LAWRENCE, Mass. — Ballots from the Lawrence mayoral election were locked in a City Hall vault under round-the-clock police guard Wednesday in anticipation of a likely recount in the nonpartisan race, with challenger Daniel Rivera claiming a narrow victory over incumbent William Lantigua.
Unofficial returns from Tuesday’s election showed Rivera with 60 more votes than Lantigua out of more than 15,000 cast in the Merrimack Valley city.
Rivera said Wednesday that he wants any recount of the city’s close mayoral election to be done by the state. He called for Lantigua to concede and help him set up a transition team so the city can move forward. Rivera also said that he hopes Lantigua will not ask for a recount.
“If he thinks it’s in his best interest, I don’t think that it is in the city’s best interest to do it, but we will defend our vote,” Rivera said. “We’re hoping that the secretary of state’s office takes our request and runs it. Again, they need fresh eyes in there. These guys have been going all night.”
Secretary of State William Galvin, the state’s top elections official, said his office worked with Lawrence officials after the election to secure the ballots, which were placed in sealed containers and locked in the vault at the Lawrence elections department.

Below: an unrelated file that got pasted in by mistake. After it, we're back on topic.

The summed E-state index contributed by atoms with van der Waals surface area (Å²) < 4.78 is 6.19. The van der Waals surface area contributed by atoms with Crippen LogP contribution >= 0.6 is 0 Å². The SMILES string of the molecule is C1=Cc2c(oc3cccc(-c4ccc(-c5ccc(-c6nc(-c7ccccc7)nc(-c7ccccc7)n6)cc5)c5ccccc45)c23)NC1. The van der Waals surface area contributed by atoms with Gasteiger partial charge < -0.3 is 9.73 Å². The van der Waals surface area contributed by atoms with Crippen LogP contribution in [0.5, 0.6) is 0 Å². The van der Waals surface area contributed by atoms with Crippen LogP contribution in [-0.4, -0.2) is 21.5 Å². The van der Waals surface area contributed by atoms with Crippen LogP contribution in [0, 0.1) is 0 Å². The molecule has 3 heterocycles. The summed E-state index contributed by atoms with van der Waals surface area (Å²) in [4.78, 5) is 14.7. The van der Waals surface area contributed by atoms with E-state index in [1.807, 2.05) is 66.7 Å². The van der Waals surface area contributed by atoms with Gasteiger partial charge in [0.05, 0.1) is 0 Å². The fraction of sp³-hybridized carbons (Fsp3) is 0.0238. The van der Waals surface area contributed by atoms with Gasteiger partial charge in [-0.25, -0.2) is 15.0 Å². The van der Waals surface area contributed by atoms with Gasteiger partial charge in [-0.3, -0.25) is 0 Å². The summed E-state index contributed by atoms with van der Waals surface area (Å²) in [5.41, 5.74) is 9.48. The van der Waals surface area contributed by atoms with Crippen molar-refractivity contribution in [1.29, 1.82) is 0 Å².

“Campaign representatives recorded each seal number and were permitted to take pictures of the containers holding the ballots and other precinct election materials,” Galvin’s office said in a statement Wednesday. “Thereafter, the vault was sealed in the presence of all parties.”
The 58-year-old incumbent, the state’s first popularly elected Latino mayor, has faced several high-profile political troubles during his four-year term. He was recently named in a lawsuit filed by Attorney General Martha Coakley that alleged he violated campaign finance laws.
Two associates of the mayor, including his former chief of staff, pleaded not guilty in June to corruption charges. Lantigua himself has not been charged with any crimes and a recall effort mounted by opponents two years ago failed to collect enough certified signatures to move forward.
Lantigua has yet to comment publicly on the vote or say whether he intends to seek a recount.
Under Massachusetts law, Lantigua has 10 days to ask for a recount.
Lawrence police officers will remain stationed outside the entrance to the vault until any recount is completed, the statement said.
Rivera was endorsed by U.S. Sen. Elizabeth Warren, U.S. Rep. Niki Tsongas and the local teachers union.
State Rep. Marcos Devers, who also ran for mayor and endorsed Rivera after finishing out of the running in the September preliminary election, said he expected Lantigua to request a recount but did not think it would succeed.
He said Wednesday that voters accomplished a “great change” in ousting the incumbent.
“We want the rest of the state to see Lawrence as a great place,” Devers said.
With reporting by The Associated Press and the WBUR Newsroom